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Food Insecurity and State of Emergency in Nigeria

Nigerian government declared a national state of emergency on food insecurity on July 14, 2023, acknowledging a severe hunger crisis. According to UNICEF, 25 million Nigerians face severe hunger, with 17 million currently food insecure, primarily children. Children are especially vulnerable because of their higher nutritional needs and limited access to food, which has an impact on their physical and cognitive development. It is critical to address this food insecurity.

The government's declared state of emergency includes 12 key action plans, including the immediate release of fertilisers and grains, enhanced farm security measures, and improved agricultural transportation and storage facilities.

Food insecurity in Nigeria is exacerbated by violent conflicts that disrupt food supply chains, food inflation caused by a variety of factors such as the COVID-19 lockdown and fuel scarcity, climate change causing natural disasters such as floods, and high levels of unemployment and poverty.

For years, Nigeria has been plagued by a series of violent conflicts, including armed banditry, a farmer-herder crisis, and insurgent boko haram attacks. The violence has reduced food production and disrupted food supply chains between northern and southern Nigeria, resulting in limited food access. People have been displaced as a result of these conflicts, and displaced communities have lost access to their farmlands, livelihoods, and markets, disrupting agricultural activities and food distribution networks. Farmlands have also been destroyed as a result of the farmer-herder conflict, as herders feed healthy crops to their cattle and trample on good soil with the herd.

Humanitarian groups may aspire to provide aid to alleviate the food crisis, but their efforts may be halted due to security concerns. The combination of food insecurity and violent conflicts puts Nigerians' human security at risk.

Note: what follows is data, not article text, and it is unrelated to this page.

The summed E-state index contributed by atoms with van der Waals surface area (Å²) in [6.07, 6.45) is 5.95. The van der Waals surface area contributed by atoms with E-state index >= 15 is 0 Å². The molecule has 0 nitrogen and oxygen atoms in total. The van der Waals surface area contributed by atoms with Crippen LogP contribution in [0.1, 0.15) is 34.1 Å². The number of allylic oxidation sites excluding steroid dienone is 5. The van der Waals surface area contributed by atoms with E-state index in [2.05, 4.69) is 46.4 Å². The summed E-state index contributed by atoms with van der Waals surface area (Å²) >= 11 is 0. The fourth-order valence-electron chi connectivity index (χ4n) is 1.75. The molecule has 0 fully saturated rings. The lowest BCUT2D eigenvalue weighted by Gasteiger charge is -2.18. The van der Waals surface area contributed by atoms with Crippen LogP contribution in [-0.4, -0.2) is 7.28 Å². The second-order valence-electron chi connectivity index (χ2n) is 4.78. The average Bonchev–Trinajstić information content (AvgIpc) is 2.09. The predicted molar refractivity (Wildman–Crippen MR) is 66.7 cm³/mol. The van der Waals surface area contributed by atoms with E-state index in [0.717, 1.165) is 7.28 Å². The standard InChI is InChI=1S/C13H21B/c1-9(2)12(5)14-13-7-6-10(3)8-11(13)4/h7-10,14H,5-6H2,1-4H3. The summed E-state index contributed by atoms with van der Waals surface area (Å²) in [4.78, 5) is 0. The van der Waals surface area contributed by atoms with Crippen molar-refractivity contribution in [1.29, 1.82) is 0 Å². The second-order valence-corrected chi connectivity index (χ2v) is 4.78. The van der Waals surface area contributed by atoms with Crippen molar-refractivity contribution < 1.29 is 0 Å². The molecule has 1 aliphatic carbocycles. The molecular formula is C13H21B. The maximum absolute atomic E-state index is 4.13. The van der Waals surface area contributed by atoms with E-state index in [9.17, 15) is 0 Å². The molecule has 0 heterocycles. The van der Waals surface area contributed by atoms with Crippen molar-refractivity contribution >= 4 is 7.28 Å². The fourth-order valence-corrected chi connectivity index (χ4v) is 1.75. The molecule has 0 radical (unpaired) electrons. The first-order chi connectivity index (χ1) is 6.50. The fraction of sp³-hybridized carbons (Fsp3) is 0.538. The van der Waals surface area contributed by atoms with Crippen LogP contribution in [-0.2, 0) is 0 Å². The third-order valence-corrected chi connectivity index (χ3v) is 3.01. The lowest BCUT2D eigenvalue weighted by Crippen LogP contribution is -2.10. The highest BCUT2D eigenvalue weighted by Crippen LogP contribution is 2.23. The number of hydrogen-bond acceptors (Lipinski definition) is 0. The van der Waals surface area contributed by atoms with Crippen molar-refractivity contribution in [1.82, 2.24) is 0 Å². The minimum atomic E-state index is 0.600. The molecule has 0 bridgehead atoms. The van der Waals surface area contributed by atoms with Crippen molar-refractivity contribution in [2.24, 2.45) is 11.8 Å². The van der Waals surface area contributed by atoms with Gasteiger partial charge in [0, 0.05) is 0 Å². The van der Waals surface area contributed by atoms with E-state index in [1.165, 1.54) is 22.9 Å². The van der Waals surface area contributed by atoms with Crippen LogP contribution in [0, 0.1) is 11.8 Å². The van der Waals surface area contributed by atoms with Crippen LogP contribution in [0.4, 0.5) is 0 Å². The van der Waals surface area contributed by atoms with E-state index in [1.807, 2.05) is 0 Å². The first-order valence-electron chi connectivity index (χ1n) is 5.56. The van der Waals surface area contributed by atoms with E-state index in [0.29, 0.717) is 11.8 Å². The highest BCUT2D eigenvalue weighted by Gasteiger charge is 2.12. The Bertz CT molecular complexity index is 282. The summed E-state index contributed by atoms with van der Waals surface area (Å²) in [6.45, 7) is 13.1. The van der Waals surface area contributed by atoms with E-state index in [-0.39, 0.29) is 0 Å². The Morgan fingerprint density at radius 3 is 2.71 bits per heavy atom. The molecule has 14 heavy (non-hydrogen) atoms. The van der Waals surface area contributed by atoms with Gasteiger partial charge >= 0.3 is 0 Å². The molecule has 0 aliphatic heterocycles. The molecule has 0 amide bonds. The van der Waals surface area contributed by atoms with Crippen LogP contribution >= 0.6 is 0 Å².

Food prices in Nigeria have been rising in recent years. During the coronavirus pandemic in 2019, farmers and food-producing companies were unable to produce enough food due to a lockdown that restricted access to their farmlands and factories. As a result, food prices skyrocketed, and they remained high after the lockdown. Furthermore, fuel scarcity arose in February 2022 as a result of the government's removal of fuel subsidies. This had an impact on food prices throughout the country, and the foreign exchange rate caused another spike in food prices because Nigeria relies on imports for a large portion of its food production. Food insecurity has inevitably resulted from the outrageous rise in food prices caused by these factors.

Many other factors contribute to food insecurity, including electricity shortages (the nation's power grid has failed five times since 2022), which has made it difficult to store and preserve food, rapid population growth, which has put pressure on limited resources, poor government policies, such as low budgetary allocations to agriculture, and so on.

Efforts to alleviate the crisis are hampered by security concerns, which impede humanitarian aid. Spreading awareness, supporting NGOs, and personal advocacy are all suggested ways to help during this crisis. Nigeria's declared food emergency highlights the critical need for effective government policies, increased awareness, and support for humanitarian efforts.

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